Technology: Bridges and Barriers. Participants who had successfully navigated e-learning landscapes were eager to share successes. I had some problems coming to school. One positive is you can go to any building with a computer to do your course. That’s what I did and I didn’t fall behind. And another, I liked the convenience of the online Adobe math course. I felt safe…no one laughed if I didn’t understand. Connecting with others through technology motivated many participants. My online instructor asked lots questions. It was just like sitting around in a group here at school. And, I really liked Adobe. I could see faces; hear voices. It was better to do it here because I could be with other campuses. And, it’s like doing group work with others far away. Seeing through Skype was good for our class.

Social networking was identified as a primary motivator for learning how to use technology and Facebook as the priority social networking forum. I come to school and do my courses but I want to have time for Facebook. I like getting messages on Facebook…makes me feel remembered. Many participants had or were saving for IPods to access social networking sites. Internet access in communities was cited as a major obstacle, however. Participants frequently referred to going out to the main roads on a weekend to find an Internet connection by holding phones above their heads to catch a signal. Teachers and community leaders referred to social networking devices as ‘untapped potential’ in rural adult learning environments. With reliable Internet access, Facebook and Twitter could be used to post notices, follow up on attendance concerns, and share resources. One Aboriginal teacher suggested Facebook as a funeral alert to family members who resided in different locations. Another suggested ‘You Tube’ to teach drama and to conduct live labs.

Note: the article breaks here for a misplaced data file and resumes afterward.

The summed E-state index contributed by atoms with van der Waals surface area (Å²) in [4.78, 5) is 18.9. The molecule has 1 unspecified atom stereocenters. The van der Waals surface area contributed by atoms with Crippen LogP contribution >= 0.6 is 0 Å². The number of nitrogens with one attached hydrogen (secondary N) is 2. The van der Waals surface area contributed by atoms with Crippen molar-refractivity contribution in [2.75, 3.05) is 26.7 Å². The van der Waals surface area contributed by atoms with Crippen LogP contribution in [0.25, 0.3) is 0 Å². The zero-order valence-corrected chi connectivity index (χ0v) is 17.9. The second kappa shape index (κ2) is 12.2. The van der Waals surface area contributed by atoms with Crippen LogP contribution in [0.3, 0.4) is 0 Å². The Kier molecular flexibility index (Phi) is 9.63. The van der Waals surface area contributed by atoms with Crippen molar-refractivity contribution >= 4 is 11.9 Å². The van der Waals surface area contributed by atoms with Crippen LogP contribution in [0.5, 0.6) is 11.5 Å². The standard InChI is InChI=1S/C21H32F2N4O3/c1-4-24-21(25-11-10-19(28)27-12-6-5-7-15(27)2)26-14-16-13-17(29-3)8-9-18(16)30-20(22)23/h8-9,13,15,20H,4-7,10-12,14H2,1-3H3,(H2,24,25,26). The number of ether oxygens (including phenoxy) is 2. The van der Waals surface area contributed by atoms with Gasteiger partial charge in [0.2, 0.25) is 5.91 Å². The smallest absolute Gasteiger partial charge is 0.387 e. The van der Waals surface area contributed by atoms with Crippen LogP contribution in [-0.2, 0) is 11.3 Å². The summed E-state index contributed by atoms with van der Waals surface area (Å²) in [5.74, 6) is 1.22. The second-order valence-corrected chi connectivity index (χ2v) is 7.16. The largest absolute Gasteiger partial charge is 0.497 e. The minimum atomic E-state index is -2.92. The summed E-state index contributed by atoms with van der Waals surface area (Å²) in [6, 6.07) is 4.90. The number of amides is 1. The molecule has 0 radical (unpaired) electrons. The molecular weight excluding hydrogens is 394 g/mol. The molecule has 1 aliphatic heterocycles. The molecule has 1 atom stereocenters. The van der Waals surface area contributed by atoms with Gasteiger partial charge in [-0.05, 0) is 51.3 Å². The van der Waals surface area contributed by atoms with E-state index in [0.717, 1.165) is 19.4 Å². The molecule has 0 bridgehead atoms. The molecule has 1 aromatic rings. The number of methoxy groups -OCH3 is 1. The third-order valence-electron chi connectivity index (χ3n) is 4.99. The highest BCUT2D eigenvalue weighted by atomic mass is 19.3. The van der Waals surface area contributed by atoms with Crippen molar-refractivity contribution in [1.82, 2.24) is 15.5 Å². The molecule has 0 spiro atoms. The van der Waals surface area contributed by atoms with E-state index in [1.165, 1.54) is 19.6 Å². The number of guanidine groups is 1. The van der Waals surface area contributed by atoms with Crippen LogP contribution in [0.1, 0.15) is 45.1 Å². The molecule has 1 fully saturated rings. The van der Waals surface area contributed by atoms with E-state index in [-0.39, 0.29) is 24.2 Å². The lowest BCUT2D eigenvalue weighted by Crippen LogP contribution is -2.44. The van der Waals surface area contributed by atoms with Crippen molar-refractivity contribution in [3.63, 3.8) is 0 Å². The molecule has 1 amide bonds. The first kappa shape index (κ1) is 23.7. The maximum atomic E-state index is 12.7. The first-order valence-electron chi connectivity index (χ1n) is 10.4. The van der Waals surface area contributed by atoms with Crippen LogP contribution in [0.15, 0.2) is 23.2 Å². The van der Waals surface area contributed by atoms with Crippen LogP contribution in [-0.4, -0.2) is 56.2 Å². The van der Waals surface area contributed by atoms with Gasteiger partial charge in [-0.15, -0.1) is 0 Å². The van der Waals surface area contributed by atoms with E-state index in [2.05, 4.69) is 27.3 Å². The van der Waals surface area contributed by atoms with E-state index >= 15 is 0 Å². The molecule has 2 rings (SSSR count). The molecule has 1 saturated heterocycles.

Learners also shared apprehensions. I didn’t complete a module once, nobody noticed. If the teacher was here she would notice. I never finished that course. And, if you do it at home you won’t do it. I’m not motivated to do it if I’m not here…I think that if you are doing courses on computers you won’t finish them. Lots of that happens around here. One participant shared that there was no immediate help when I needed it and there’s too many online at the same time. I sit there like a dummy, quiet. And another, I think I know the instructor but they don’t know me. They can’t see me.

Responding to the Findings

Twelve recommendations emerged in support of enhancing education opportunities and initiatives and expanding e-learning for rural Aboriginal adult learners. Vision/goal statements follow each recommendation.